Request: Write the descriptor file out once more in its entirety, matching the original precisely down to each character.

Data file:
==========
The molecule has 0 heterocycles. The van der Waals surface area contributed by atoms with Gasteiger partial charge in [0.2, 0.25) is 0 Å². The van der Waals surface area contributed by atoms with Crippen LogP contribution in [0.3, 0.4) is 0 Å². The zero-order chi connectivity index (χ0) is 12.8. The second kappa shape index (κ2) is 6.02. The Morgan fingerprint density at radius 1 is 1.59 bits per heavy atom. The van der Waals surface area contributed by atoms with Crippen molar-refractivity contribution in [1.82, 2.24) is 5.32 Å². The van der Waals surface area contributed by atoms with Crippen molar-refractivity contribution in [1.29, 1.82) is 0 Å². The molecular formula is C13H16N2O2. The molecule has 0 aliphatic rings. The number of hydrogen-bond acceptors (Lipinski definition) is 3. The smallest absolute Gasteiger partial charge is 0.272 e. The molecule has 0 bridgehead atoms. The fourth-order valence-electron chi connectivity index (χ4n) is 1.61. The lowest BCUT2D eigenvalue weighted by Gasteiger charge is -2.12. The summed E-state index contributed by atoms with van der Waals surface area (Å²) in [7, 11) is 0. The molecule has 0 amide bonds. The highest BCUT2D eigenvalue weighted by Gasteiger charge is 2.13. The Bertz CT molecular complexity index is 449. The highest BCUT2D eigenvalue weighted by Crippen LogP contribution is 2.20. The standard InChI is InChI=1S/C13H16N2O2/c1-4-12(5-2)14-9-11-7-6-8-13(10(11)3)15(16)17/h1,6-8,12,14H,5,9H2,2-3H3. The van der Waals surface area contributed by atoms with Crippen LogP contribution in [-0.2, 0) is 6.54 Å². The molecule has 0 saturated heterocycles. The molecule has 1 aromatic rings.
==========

The molecule has 0 heterocycles. The van der Waals surface area contributed by atoms with Gasteiger partial charge in [0.2, 0.25) is 0 Å². The van der Waals surface area contributed by atoms with Crippen LogP contribution in [0.3, 0.4) is 0 Å². The zero-order chi connectivity index (χ0) is 12.8. The second kappa shape index (κ2) is 6.02. The Morgan fingerprint density at radius 1 is 1.59 bits per heavy atom. The van der Waals surface area contributed by atoms with Crippen molar-refractivity contribution in [1.82, 2.24) is 5.32 Å². The van der Waals surface area contributed by atoms with Crippen molar-refractivity contribution in [1.29, 1.82) is 0 Å². The molecular formula is C13H16N2O2. The molecule has 0 aliphatic rings. The number of hydrogen-bond acceptors (Lipinski definition) is 3. The smallest absolute Gasteiger partial charge is 0.272 e. The molecule has 0 bridgehead atoms. The fourth-order valence-electron chi connectivity index (χ4n) is 1.61. The lowest BCUT2D eigenvalue weighted by Gasteiger charge is -2.12. The summed E-state index contributed by atoms with van der Waals surface area (Å²) in [7, 11) is 0. The molecule has 0 amide bonds. The highest BCUT2D eigenvalue weighted by Gasteiger charge is 2.13. The Bertz CT molecular complexity index is 449. The highest BCUT2D eigenvalue weighted by Crippen LogP contribution is 2.20. The standard InChI is InChI=1S/C13H16N2O2/c1-4-12(5-2)14-9-11-7-6-8-13(10(11)3)15(16)17/h1,6-8,12,14H,5,9H2,2-3H3. The van der Waals surface area contributed by atoms with Crippen LogP contribution in [-0.2, 0) is 6.54 Å². The molecule has 0 saturated heterocycles. The molecule has 1 aromatic rings.